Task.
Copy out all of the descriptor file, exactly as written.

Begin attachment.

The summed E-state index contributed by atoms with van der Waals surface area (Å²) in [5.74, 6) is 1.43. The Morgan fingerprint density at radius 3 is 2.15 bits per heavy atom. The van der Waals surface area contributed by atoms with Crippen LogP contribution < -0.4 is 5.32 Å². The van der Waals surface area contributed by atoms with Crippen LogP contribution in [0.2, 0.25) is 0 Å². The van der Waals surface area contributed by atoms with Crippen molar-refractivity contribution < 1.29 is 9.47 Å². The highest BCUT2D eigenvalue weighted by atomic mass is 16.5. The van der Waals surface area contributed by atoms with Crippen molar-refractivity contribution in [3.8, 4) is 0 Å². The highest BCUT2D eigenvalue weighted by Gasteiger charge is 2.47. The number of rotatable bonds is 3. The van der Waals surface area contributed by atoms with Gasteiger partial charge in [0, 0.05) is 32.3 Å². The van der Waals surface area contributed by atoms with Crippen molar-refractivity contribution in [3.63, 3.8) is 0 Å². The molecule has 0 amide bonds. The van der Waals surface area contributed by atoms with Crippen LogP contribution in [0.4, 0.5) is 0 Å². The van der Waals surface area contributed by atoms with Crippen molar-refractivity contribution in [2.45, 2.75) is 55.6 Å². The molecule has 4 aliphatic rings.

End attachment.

The summed E-state index contributed by atoms with van der Waals surface area (Å²) in [5.74, 6) is 1.43. The Morgan fingerprint density at radius 3 is 2.15 bits per heavy atom. The van der Waals surface area contributed by atoms with Crippen LogP contribution < -0.4 is 5.32 Å². The van der Waals surface area contributed by atoms with Crippen LogP contribution in [0.2, 0.25) is 0 Å². The van der Waals surface area contributed by atoms with Crippen molar-refractivity contribution < 1.29 is 9.47 Å². The highest BCUT2D eigenvalue weighted by atomic mass is 16.5. The van der Waals surface area contributed by atoms with Crippen molar-refractivity contribution in [3.8, 4) is 0 Å². The highest BCUT2D eigenvalue weighted by Gasteiger charge is 2.47. The number of rotatable bonds is 3. The van der Waals surface area contributed by atoms with Gasteiger partial charge in [0, 0.05) is 32.3 Å². The van der Waals surface area contributed by atoms with Crippen molar-refractivity contribution in [3.63, 3.8) is 0 Å². The molecule has 0 amide bonds. The van der Waals surface area contributed by atoms with Crippen LogP contribution in [0.4, 0.5) is 0 Å². The van der Waals surface area contributed by atoms with Crippen molar-refractivity contribution in [2.45, 2.75) is 55.6 Å². The molecule has 4 aliphatic rings.